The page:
Review of the MSR XGK EX military multi fuel stove

Discussion in 'Reviews' started by Luchtaine, Dec 2, 2017.

  1. Luchtaine

    Luchtaine MOA #22 Supporter Bushcraft Friend Bushclass I Bushclass Instructor

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    I’m going to try an do a little review here. This is my first stove apart from hobo stoves and soda can stoves. I’ve always just cooked over the fire so using a stove is a bit of a different expirence.

    This is MSR’s military grade stove. It’s extremely heavy duty and is capable of burning multiple fuels. It will run on white gas, home heating oil, diesel fuel, kerosene, and automotive gasoline. It will not work with alcohol. I wanted this option because in addition to being a cold weather and car camping stove I wanted it to double as an emergency stove. So having the option to scavenge fuel sources was a huge bonus.

    The military version comes in a “water resistant” roll top bag. The bag fits all the components that come with the stove apart from the fuel bottle neatly and with room to spare.

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    All laid out the kit includes. The stove, fuel line, simmer plate, kit for swapping out nozzles to change fuel types, wind screen, and fuel bottle.

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    When I set up I give the fuel bottle 20-30 pumps and attach the fuel line.

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    The next thing this particular stove requires is to be primed. Crack the valve and let a small amount of fuel into the stove. This pic doesn’t show it well but the “wet looking” metal has fuel on it.

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    The stove lights very readily and will burn with a tall flame while it pre heats the fuel to gas.

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    I’d say in about 20-30 seconds the stove heats up and begins to make a “jet engine” sound. At this point you can open the valve and let the fuel flow as the stove is primed. I placed the summer plate and here the stove is running. It burns pretty clean so it’s very hard to see the flame.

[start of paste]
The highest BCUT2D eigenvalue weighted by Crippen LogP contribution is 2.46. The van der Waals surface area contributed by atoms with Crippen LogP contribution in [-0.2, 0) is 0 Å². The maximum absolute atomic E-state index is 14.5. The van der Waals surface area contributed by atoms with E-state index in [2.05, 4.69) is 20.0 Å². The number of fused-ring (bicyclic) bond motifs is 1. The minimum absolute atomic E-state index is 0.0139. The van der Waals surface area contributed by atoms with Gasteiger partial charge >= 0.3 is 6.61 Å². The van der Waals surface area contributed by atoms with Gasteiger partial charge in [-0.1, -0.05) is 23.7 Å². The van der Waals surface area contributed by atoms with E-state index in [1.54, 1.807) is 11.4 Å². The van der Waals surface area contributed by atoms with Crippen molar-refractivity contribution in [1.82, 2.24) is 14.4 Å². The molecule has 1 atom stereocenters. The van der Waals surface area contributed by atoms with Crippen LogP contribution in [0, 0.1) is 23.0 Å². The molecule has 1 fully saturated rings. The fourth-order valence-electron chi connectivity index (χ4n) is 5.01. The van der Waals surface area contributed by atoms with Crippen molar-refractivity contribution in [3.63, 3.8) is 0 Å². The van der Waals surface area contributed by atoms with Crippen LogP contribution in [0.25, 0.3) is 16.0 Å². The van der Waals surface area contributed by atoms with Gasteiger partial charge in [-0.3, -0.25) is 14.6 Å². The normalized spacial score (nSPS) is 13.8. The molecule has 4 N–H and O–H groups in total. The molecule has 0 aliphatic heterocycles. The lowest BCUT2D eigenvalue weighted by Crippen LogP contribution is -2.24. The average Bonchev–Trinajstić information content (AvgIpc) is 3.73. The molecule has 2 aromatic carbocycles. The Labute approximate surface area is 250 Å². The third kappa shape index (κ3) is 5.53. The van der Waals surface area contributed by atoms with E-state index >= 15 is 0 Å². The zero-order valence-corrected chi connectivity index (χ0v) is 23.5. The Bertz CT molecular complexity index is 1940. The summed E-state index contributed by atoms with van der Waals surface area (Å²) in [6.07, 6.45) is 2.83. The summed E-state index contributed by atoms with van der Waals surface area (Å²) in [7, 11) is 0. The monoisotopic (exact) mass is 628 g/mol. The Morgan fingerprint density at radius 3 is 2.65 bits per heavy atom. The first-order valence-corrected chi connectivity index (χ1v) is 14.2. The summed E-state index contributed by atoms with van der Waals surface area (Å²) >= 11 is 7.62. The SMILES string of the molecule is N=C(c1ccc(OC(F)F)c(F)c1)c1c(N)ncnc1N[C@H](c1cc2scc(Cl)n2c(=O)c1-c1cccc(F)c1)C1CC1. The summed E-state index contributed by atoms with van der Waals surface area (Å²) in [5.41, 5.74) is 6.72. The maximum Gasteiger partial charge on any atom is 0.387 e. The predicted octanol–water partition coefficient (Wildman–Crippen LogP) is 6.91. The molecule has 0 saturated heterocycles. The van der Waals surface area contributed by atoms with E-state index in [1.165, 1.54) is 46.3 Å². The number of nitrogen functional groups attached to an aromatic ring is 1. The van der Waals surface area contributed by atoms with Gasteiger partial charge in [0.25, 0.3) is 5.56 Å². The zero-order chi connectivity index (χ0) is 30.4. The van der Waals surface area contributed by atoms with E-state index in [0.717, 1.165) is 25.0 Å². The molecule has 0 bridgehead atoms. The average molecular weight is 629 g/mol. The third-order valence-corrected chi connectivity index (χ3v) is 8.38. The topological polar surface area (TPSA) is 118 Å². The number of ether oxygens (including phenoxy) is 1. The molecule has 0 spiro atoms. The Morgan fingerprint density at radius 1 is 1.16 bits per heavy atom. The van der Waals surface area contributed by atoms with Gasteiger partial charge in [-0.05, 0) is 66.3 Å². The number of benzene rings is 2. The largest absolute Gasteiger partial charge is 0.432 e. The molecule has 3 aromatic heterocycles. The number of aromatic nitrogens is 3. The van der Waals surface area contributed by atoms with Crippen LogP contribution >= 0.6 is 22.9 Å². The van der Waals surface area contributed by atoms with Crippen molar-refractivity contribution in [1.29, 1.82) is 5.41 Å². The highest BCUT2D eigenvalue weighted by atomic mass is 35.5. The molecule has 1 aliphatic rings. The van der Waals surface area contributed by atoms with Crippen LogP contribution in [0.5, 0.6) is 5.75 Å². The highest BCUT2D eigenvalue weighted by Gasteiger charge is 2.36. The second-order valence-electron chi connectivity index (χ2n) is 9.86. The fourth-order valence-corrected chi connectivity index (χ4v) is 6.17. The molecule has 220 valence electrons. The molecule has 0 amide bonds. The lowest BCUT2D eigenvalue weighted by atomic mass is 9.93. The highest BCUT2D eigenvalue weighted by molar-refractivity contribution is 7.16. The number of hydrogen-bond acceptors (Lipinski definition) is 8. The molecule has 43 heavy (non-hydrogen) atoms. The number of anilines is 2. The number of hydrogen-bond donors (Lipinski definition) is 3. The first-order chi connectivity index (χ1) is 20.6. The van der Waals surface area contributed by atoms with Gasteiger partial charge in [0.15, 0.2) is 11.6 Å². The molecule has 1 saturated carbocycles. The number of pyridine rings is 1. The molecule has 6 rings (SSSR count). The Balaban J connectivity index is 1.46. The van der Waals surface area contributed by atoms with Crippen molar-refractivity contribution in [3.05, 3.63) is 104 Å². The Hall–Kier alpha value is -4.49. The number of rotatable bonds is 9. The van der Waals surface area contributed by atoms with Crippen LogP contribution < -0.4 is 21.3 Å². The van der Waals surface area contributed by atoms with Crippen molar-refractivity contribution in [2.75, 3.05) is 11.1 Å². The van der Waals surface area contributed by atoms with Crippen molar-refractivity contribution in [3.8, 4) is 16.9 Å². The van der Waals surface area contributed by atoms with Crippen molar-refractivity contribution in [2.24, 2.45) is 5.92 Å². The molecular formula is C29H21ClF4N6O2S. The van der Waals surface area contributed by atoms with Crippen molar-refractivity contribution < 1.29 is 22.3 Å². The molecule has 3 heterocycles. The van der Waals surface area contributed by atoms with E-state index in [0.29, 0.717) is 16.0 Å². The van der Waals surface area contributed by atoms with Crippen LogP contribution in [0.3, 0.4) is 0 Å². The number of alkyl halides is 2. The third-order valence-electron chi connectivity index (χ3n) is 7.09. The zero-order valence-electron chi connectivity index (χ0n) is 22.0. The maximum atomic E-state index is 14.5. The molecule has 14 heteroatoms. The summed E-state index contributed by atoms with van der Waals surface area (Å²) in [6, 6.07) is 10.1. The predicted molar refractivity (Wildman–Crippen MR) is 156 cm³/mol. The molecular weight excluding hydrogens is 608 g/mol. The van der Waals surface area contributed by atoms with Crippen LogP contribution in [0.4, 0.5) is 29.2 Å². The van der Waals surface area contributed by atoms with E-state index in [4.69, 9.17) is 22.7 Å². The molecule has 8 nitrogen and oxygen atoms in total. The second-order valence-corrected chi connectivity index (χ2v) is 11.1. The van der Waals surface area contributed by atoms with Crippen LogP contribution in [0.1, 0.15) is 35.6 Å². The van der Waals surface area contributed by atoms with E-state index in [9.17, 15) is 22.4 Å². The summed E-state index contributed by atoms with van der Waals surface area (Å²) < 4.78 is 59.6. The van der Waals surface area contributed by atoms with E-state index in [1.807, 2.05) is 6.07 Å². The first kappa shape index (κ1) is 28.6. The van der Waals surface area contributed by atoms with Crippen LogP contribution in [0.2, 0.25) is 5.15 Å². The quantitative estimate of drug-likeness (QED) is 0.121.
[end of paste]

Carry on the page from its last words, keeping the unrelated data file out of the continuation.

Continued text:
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    I found that adjusting the flame is pretty difficult. It likes to run wide open. Most of the time today I had the valve almost completely closed and it still boiled water in about 2 minutes.

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    I used the water I just boiled to make a cup of tea to enjoy while the stove was rehydrating some chili I brought along.

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    The chili took about 15 minutes to cook and completely rehydrate. I stirred it occasionally while it was cooking.

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    I was pleasantly surprised to see that in spite of not having a lot of control over the flame the food at the bottom of the cup did not burn.

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    This is a bombproof stove. It’s a little bulky so it’s probably more suited for winter or cold weather camping which works out well considering how hot it runs. I’m sure it’s not the best compared to other stoves that are available that have more simmer control. That said I had no problem cooking on it but it probably wouldn’t work well for just warming food. As far as boiling water the stove is a beast. I’m definitely happy I got it and it holds a place with my gear in cold weather and for emergencies. I think I’m staring to like the idea of cooking with a stove and will be looking into trying some other stoves in the future.

    “THERE BE ACTION HERE!”
     
    Last edited: Dec 2, 2017
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  2. CivilizationDropout

    CivilizationDropout -MOA #17- Supporter Bushclass I

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    Added to the Christmas list... thanks for the review!
     
  3. isme

    isme Supporter Supporter Bushcraft Friend

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    Ok now you've got my attention.
    I bet it's much lighter than my Coleman peak 1 dual fuel.
    Lighter weight, more fuel options, more compact.....
    I gotta check this out. Thanks for the review....
     
  4. isme

    isme Supporter Supporter Bushcraft Friend

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    Backcountry.com has them for 119.95
    with 10% off entire purchase...
    anyone interested in buying a Coleman???LOL
     
  5. DKR

    DKR Scout

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    Thanks for htr post & pictures.

    I've had an MSR XGK since the mid-70s. It bumped the Svea 123 out of my ruck for winter use. I don't think you could find a better stove for melting snow/ice. For cooking, maybe not as good as other stoves by MSR.

    For those interested in the history/evolution of the stove, this is pretty definitive:
    https://thesummitregister.com/evolution-msr-xgk-ex-stove/

    To be honest, I don't think I would buy one today ($160 plus for any addition accessories). The Whisperlight International comes in at under $100 - less the fuel bottle. While a single fuel White gas/gasoline it offers better burner control for cooking...